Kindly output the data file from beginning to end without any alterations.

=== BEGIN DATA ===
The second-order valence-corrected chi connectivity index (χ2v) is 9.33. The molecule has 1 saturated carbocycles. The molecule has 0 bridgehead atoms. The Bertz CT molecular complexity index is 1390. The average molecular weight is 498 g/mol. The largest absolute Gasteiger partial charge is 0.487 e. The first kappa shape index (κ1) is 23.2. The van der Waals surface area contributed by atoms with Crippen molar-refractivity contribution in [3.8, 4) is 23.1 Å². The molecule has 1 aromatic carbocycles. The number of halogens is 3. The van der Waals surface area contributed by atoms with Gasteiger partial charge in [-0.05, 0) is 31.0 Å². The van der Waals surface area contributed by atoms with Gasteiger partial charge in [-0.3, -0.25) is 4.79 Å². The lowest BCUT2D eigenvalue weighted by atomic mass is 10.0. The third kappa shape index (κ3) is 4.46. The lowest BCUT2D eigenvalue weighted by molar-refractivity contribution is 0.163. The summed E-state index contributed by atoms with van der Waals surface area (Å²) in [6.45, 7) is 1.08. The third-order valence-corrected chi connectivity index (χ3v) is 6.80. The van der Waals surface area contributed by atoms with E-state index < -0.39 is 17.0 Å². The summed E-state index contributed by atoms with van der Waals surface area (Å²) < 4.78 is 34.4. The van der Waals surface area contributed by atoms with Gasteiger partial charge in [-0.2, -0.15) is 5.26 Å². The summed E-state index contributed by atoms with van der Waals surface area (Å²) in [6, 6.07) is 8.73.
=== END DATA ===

The second-order valence-corrected chi connectivity index (χ2v) is 9.33. The molecule has 1 saturated carbocycles. The molecule has 0 bridgehead atoms. The Bertz CT molecular complexity index is 1390. The average molecular weight is 498 g/mol. The largest absolute Gasteiger partial charge is 0.487 e. The first kappa shape index (κ1) is 23.2. The van der Waals surface area contributed by atoms with Crippen molar-refractivity contribution in [3.8, 4) is 23.1 Å². The molecule has 1 aromatic carbocycles. The number of halogens is 3. The van der Waals surface area contributed by atoms with Gasteiger partial charge in [-0.05, 0) is 31.0 Å². The van der Waals surface area contributed by atoms with Gasteiger partial charge in [-0.3, -0.25) is 4.79 Å². The lowest BCUT2D eigenvalue weighted by atomic mass is 10.0. The third kappa shape index (κ3) is 4.46. The lowest BCUT2D eigenvalue weighted by molar-refractivity contribution is 0.163. The summed E-state index contributed by atoms with van der Waals surface area (Å²) in [6.45, 7) is 1.08. The third-order valence-corrected chi connectivity index (χ3v) is 6.80. The van der Waals surface area contributed by atoms with E-state index < -0.39 is 17.0 Å². The summed E-state index contributed by atoms with van der Waals surface area (Å²) < 4.78 is 34.4. The van der Waals surface area contributed by atoms with Gasteiger partial charge in [-0.2, -0.15) is 5.26 Å². The summed E-state index contributed by atoms with van der Waals surface area (Å²) in [6, 6.07) is 8.73.